Our gardens and our environment deaden or brighten our souls.
-Annual report of the Horticultural Societies, Department of Agriculture, 1908.
In 1955 Elsinor Burns, member of the Canadian National Institute for the Blind (CNIB) building committee and an executive member of the Garden Club of Toronto (GCT), had the idea of creating a fragrant garden outside of CNIB's headquarters to be enjoyed by the blind. She was joined by Lois Wilson, Gardening Editor for Chatelaine Magazine, who was also a member of the GCT, in spearheading the project. The club voted to raise $400 ($3,684.51 in 2017) for the project. Astonishingly, they raised $21,000 ($193,436.82 in 2017). A committee was created consisting of five GCT members, as well as five blind members of the CNIB, in order to create a beautiful, but equally important, functional garden that could be enjoyed by those who were sight impaired.
The garden, located on Bayview Avenue, was "set on a gently rising hilltop in the geographical centre of Toronto, circled by the buildings of the National and Ontario headquarters of the Institute, it [was] an acre of gardens planted with fragrant flowers, scented herbs, shrubs and trees, blooming from earliest spring till frost."
More than one hundred types of plants made up the plant list. "Most [were] fragrant by wafting their perfume far on the wind as lilacs and apple blossoms do, or by having their leaves bruised as with mint and lavender. Others [were] chosen for their sweet, close-up scent like carnations and sweet William." Several plants were included because of their interesting tactile qualities like, woolly rabbits' ear and furry old man's beard. Pine trees were chosen for making a "lovely sound in the wind," while other plants were picked because they encouraged the nesting of songbirds. "Whispering aspens rustle[d] in the wind; petunias and geraniums abound in the raised beds, their petals ready for the seeing hands of the sightless; such plants as artemisia feel like long-piled rugs; and the scent of thyme, mint and other herbs linger[ed] in the air."
Many people helped put this project together. Scientists came to analyze the soil. Professors of botany suggested fragrant plants to include in the garden space. Landscape architects worked extensively with the blind to ensure that the garden was laid out in a manner that could be fully enjoyed by the latter. More than an acre of the garden was framed around its outside edge by a rectangular exercise walk that was 700' wide. The asphalt surface of the walkway changed to wood slats as it approached the corners as a way of indicating to the walker that it was time to turn around. In 1957 a blind resident of the CNIB stated, "all we residents at Clarkwood [residence of CNIB] take a daily walk around the garden just to see what has happened there each day. The blind need something to hang onto physically, such as a cane or an arm of a friend, and we have found the garden something to hang on to in a different sense."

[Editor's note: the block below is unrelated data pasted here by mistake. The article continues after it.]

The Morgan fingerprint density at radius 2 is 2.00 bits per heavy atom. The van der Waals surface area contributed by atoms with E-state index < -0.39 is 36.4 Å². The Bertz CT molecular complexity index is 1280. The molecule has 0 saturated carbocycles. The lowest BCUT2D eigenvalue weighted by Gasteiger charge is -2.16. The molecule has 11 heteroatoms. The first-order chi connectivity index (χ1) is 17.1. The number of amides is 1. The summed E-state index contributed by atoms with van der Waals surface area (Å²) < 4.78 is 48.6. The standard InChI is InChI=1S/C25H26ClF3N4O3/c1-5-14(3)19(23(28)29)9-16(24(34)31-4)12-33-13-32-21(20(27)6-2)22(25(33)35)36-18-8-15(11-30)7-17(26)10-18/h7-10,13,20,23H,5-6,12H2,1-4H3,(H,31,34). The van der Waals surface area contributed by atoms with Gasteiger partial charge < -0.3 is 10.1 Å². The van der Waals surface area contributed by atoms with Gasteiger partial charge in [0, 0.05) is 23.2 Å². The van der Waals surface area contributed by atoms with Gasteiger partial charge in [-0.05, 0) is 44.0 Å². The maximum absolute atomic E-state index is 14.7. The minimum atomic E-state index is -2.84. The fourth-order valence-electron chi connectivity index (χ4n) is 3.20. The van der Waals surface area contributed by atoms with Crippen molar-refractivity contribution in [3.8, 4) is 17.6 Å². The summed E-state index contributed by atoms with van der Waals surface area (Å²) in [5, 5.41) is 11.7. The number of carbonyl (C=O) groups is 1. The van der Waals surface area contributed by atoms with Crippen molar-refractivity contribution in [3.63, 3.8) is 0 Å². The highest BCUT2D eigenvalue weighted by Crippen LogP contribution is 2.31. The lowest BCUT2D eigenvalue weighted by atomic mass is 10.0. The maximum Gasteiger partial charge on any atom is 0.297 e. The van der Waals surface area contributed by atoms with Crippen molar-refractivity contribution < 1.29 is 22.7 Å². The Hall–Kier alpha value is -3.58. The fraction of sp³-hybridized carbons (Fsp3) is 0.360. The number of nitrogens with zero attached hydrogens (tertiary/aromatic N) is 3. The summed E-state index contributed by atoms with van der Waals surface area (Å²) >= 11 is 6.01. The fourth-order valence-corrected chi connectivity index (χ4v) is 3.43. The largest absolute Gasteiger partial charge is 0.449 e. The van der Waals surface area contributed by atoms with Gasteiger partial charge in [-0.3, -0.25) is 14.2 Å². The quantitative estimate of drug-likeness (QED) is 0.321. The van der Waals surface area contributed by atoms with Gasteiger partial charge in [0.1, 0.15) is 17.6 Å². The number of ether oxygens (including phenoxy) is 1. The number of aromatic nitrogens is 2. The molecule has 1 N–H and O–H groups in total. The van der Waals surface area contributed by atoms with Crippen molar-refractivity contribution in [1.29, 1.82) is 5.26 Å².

Completed in 1956, the garden was enjoyed by the nearly one thousand blind and partially sighted people living, working or visiting the centre every day. It was the first garden of its kind built in Canada, and one that came to be recognized throughout the rest of the world. The GCT copied their plant lists for others who were interested in creating a garden for the blind.Their records indicate that they sent their lists to Australia, South Africa, Chile, Brazil, the United States, and other Canadian cities. Art Drysdale, a well-known Canadian horticulturist, mentioned that in 1974 the park director in Budapest, Hungary showed him their fragrant garden . Their department had contacted people in Toronto because "the best such garden is there." He also mentioned a similar experience occurring in New Zealand in 1983.
In 2002, the CNIB began construction on the property, which resulted in part of the rose garden being removed. Then, sadly, in 2004 the rest of the garden disappeared as "the balance of the land [was] developed into condos and upscale townhouses." There were talks about making a smaller fragrant garden. The author found no other records indicating what transpired of the project.
Department of Agriculture, Third Annual Report of the Horticultural Societies of Ontario for the Year 1908, (Toronto: Ontario Department of Agriculture, 1909), 10.
Lois Wilson, The Story of the Fragrant Garden (Toronto: Toronto Auxiliary, c. 1980s)
Fragrant Garden is Gift of Club to the Sightless, The Globe and Mail , September 7, 1956
The Fragrant Garden pamphlet, 1955
 New Garden for Blind Appreciated, The Globe and Mail, January 25, 1957
Art Drysdale. "Canadian Horticultural Personalities" http://www.artdrysdale.com/loiswilson.html (accessed November 9, 2017)
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